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U.S. Open tennis tournament moves forward with no-fans plan

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Moving closer to holding the first Grand Slam tournament of the coronavirus pandemic, the U.S. Tennis Association is awaiting the go-ahead from the New York state government to play the U.S. Open in New York starting in August — without fans and with strict health protocols.

“We’re ready to move forward,” USTA spokesman Chris Widmaier said in a telephone interview Monday, “as long as we get all the approvals we need.”

A formal announcement could come this week.

“We’ve received a proposal and we’re reviewing it,” Richard Azzopardi, a spokesman for New York Gov. Andrew Cuomo, wrote in an email.

Like many sports, the professional tennis tours have been suspended since March because of the pandemic. The French Open was postponed from May and currently is slated to start a week after the Sept. 13 end of the U.S. Open; Wimbledon was canceled altogether for the first time since World War II in 1945.

Even if the state OKs the U.S. Open, one significant question would remain: Which players actually would participate?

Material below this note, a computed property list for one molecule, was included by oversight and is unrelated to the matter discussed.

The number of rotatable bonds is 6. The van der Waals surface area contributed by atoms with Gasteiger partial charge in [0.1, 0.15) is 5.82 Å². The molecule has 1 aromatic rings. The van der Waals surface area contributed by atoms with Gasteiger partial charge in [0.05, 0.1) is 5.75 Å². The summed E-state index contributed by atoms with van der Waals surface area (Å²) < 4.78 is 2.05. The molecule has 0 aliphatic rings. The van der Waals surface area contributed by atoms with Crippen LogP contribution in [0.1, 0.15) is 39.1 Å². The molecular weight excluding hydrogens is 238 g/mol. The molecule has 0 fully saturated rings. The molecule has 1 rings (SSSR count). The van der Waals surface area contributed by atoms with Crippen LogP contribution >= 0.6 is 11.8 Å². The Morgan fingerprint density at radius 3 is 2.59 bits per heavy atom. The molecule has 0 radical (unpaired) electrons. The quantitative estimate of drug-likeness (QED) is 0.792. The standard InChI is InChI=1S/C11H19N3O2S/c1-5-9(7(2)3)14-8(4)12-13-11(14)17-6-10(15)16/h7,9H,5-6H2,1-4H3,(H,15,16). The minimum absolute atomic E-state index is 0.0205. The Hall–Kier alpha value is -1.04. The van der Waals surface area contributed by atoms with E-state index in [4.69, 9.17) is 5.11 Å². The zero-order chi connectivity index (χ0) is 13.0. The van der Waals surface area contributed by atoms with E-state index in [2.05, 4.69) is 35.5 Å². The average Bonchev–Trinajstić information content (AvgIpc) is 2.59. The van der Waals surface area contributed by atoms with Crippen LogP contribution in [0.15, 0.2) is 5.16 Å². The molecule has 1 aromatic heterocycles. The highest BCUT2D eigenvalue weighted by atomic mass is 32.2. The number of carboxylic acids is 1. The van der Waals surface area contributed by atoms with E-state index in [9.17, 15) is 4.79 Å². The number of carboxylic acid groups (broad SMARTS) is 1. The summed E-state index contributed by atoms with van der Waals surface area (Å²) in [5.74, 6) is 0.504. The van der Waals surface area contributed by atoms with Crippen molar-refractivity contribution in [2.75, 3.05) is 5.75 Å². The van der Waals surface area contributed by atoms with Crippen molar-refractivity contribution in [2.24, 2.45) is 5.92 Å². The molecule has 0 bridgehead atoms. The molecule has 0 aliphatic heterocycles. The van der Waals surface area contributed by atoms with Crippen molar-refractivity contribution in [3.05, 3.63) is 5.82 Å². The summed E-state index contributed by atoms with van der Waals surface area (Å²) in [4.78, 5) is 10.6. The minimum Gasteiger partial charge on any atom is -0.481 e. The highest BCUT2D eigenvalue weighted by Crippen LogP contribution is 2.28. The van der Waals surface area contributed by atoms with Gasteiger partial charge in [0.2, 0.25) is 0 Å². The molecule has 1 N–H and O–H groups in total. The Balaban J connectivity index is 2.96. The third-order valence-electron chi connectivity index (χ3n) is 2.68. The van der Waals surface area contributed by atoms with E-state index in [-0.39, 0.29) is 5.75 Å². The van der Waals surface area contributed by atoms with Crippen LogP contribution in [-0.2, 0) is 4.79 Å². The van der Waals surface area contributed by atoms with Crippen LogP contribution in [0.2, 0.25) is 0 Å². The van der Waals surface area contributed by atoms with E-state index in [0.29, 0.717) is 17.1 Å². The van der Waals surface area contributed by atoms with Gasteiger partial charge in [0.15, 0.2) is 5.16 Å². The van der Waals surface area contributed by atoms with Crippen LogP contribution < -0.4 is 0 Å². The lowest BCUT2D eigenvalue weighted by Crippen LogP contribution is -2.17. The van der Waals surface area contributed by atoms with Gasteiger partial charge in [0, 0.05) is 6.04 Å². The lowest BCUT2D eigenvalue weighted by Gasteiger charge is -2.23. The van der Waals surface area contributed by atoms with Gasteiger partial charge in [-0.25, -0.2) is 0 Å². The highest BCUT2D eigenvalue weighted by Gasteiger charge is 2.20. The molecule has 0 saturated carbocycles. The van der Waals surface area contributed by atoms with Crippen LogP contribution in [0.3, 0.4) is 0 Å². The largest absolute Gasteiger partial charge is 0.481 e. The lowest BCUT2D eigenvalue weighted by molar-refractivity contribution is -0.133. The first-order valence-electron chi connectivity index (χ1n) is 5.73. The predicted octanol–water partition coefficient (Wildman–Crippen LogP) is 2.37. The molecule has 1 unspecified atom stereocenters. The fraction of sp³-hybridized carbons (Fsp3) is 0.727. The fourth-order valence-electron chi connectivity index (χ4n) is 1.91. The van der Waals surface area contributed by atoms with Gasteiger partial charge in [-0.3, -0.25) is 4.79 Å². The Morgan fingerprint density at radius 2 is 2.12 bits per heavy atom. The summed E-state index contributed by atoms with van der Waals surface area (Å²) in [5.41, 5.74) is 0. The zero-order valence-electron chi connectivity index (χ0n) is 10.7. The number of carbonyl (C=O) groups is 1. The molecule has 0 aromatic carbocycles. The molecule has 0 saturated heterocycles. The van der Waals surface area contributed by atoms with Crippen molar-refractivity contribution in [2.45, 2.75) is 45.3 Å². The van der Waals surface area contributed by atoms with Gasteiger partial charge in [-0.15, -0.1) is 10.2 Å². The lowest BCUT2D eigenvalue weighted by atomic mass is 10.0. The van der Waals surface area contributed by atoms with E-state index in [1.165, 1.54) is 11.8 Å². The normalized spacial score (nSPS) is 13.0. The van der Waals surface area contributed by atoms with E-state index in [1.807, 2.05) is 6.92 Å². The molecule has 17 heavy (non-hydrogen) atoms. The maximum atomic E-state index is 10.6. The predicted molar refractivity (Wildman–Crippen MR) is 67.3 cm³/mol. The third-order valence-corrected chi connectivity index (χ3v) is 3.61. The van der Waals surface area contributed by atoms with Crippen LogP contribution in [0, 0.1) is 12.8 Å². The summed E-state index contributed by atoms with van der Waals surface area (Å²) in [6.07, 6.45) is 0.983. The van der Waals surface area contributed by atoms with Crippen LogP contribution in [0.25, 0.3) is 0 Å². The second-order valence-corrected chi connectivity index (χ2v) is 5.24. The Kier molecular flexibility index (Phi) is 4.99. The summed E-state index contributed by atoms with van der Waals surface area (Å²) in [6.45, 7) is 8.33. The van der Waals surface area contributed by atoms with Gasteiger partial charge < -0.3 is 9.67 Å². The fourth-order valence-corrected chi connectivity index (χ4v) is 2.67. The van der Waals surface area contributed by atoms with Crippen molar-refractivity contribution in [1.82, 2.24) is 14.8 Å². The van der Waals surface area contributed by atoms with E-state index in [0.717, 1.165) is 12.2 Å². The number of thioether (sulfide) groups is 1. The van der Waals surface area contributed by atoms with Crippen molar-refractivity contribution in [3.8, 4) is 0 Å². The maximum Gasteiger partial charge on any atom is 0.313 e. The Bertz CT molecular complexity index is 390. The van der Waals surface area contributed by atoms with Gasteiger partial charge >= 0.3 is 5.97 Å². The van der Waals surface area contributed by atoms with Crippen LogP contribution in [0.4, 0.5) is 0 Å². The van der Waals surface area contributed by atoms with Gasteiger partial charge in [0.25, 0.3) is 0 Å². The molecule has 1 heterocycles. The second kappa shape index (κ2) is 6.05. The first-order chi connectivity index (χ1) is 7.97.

Such top names as both No. 1-ranked players, Novak Djokovic and Ash Barty, and defending men’s champion Rafael Nadal, have expressed reservations about heading to Flushing Meadows, where an indoor tennis facility was used as a temporary home for hundreds of hospital beds at the height of the city’s coronavirus crisis.

Already ruled out, regardless: Roger Federer, who has won five of his men’s-record 20 Grand Slam singles titles at the U.S. Open but announced recently that he is out for the rest of the year after needing a second arthroscopic surgery on his right knee.

With international TV contracts — including an annual average of $70 million from ESPN alone — helping offset the loss of money from ticket sales and other onsite revenue, and facing a recession that already led to the recent elimination of more than 100 jobs at the USTA, the association’s board decided to go forward with its marquee event despite concerns about COVID-19 and international travel.

“At the end of the day, there are three factors involved in the decision-making. No. 1 is creating a plan that has health and safety at the forefront. No. 2 is whether conducting the U.S. Open is the right thing for the sport of tennis. And No. 3 is whether it can be done in a financially viable manner. We believe we can hit all three of the objectives,” Widmaier said. “But we do need to approach this in a step-by-step manner, and when all of the steps are completed, that is when we can make an official announcement.”